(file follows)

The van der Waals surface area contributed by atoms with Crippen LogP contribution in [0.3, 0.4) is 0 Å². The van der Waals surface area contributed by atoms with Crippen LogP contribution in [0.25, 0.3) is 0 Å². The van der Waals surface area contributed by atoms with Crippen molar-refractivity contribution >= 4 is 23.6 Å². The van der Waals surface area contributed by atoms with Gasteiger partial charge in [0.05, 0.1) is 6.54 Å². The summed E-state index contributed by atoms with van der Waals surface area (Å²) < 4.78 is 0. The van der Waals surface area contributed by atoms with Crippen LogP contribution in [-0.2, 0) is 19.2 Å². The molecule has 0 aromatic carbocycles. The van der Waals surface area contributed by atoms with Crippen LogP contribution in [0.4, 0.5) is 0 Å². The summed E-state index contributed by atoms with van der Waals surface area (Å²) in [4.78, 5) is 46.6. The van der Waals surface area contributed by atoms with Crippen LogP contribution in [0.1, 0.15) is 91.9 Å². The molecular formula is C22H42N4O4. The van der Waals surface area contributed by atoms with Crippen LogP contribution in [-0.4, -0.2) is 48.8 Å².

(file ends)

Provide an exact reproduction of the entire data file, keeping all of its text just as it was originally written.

The van der Waals surface area contributed by atoms with Crippen LogP contribution in [0.3, 0.4) is 0 Å². The van der Waals surface area contributed by atoms with Crippen LogP contribution in [0.25, 0.3) is 0 Å². The van der Waals surface area contributed by atoms with Crippen molar-refractivity contribution >= 4 is 23.6 Å². The van der Waals surface area contributed by atoms with Gasteiger partial charge in [0.05, 0.1) is 6.54 Å². The summed E-state index contributed by atoms with van der Waals surface area (Å²) < 4.78 is 0. The van der Waals surface area contributed by atoms with Crippen LogP contribution in [-0.2, 0) is 19.2 Å². The molecule has 0 aromatic carbocycles. The van der Waals surface area contributed by atoms with Crippen LogP contribution in [0.4, 0.5) is 0 Å². The summed E-state index contributed by atoms with van der Waals surface area (Å²) in [4.78, 5) is 46.6. The van der Waals surface area contributed by atoms with Crippen LogP contribution in [0.1, 0.15) is 91.9 Å². The molecular formula is C22H42N4O4. The van der Waals surface area contributed by atoms with Crippen LogP contribution in [-0.4, -0.2) is 48.8 Å².